Why Labour needs the nation

As in Wales, a renewed sense of national pride is necessary to rebuild our politics and our economy.

In Manchester, the theme of "patriotism" is set to feature alongside more familiar Labour keywords such as progress or public service. For many on the left, patriotism is a dangerous credo, capable of calling men and women to action, of course, but corruptible, and enlisted too easily in the service of chauvinism and conflict. The power of patriotism is, however, too potent a force to be left to the right, or to those who would subvert it.

The Australian academic Tim Soutphommasane has played an important part in stimulating a reappraisal of modern patriotism and the importance of nation-building for progressive politics. However, Labour might look closer to home for an example of how the power of patriotism - or nationalism, even – has been freed from jingoism and xenophobia and harnessed in service of social democratic ends. We might look to Wales.

In the Welsh Assembly, despite a system pre-disposed to deliver coalition government, Labour remains in power after almost a generation of devolution, while Plaid Cymru’s separatist agenda appears shrunken and shrill. Why should this be the case in Wales, in sharp contrast to the fortunes of traditional parties of the left elsewhere in Europe? Certainly, the "institutional" strength of the left in Wales, and the Labour Party as its principal expression, is part of the answer. But so too is the authenticity of Welsh Labour, which has been an anchor in the confused and convergent politics of the last 25 years, particularly since devolution.

The party in Wales has cleaved to its radical roots, even at the height of New Labour revisionism, eschewing, for example, private sector engagement in the delivery of public services and generally maintaining faith in collectivist, community and comprehensive models of service provision. And crucially, in delivering devolution, Labour responded not only to a renaissance of Welshness, but to a demand for local accountability being expressed across the world. Thus, Welsh Labour’s success is both a product of the left and radical traditions of Wales and of a renewed sense of national mission. It is this fusion of progressive politics with national mission – this nation-building from the left – that Labour needs to understand and adopt across the UK. Is that a realistic aspiration? In modern, multi-cultural Britain, where "identity politics", compounded by immigration, devolution and political cynicism, seems to many to have fatally compromised the notion of a British "nation", can Labour conjure and then command that patriotism? The answer is that we must.

For Labour, the party of hope and progress in Britain, a renewed national pride is a necessary condition for a call to action to rebuild our politics, our society and our economy – in the national interest of us all, not the vested interest of a few. And despite the manifest difficulty of calling "the nation" to action in our nation of nations, there are reasons for Labour to be hopeful.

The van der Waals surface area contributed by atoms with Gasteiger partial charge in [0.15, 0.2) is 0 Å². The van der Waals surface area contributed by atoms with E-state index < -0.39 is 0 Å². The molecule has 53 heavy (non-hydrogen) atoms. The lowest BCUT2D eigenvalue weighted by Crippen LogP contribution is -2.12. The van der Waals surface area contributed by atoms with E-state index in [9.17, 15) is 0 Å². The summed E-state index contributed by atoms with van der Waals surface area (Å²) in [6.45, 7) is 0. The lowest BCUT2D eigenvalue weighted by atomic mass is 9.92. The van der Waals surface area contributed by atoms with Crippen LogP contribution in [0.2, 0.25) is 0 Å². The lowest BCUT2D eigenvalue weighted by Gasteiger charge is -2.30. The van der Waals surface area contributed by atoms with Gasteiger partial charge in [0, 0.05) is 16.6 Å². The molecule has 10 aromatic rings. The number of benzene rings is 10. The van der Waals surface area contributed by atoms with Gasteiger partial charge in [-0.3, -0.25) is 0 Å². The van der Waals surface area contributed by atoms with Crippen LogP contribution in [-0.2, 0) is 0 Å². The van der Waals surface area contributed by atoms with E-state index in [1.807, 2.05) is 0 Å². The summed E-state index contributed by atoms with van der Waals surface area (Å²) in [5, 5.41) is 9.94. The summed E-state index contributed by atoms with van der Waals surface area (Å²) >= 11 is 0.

To begin with, we must recognise the great strength of our movement as a British institution in our own right - a powerful and unifying institution. We remain a meeting place for people from across the classes, faiths, ethnicities and all other divides within British society and we’re the only British party with meaningful representation in Wales, Scotland and England, the last "One Nation" party of Britain, if you like.

Secondly, as in Wales, we must be authentic in Britain. That doesn’t mean adopting old-style, statist solutions. Water is delivered in Wales by a not-for-profit mutual, and our railways may soon operate under similar models of ownership and control. However, it does mean being explicit about the need to reform capitalism such that it acknowledges its co-dependence with the state and its potential to damage the fortunes of our people, or limit their achievement, unless it is regulated and reformed.

Thirdly, we must combine these twin strengths in a new national mission for the reinvention and renewal of Britain. That doesn’t mean just recalling or celebrating those values, experiences or institutions - fair play, the war or even the NHS - that have defined Britain for previous generations. That isn’t enough anymore. Instead, it means inventing and instituting those values, experiences and institutions that might define it for the next. And that demands we rediscover the radicalism, the boldness of thought and action that we’ve demonstrated at our best, as at the creation of the welfare state, the introduction of devolution or the establishment of the minimum wage.

For this generation, it might require a new constitution, written perhaps, to enshrine national standards and common values and to frame a more formal, confederal architecture of British government, including at a more local level in England, as in Wales and Scotland. It may entail the creation of a new National Care Service, as some Labour colleagues have suggested, to provide equitable and decent care for our burgeoning elderly population,  a new period of national, civic service for our young, inculcating values of tolerance, responsibility and duty.  A National Day and a State of the British Union Address are other ideas that have been canvassed and that might usefully play a part in this task of reinvention.

Such new institutions and innovations might create a new spirit and rhetoric of fraternity and national solidarity – of common endeavour and collective enterprise – to replace the narrative of individual rights and personal achievement that has dominated our political discourse for much of the last 30 years. It might also provide a framework within which we could more easily recognise the gross inequality of wealth, education, opportunity and even life expectancy that persist in Britain, and enlist a majority in favour of their eradication.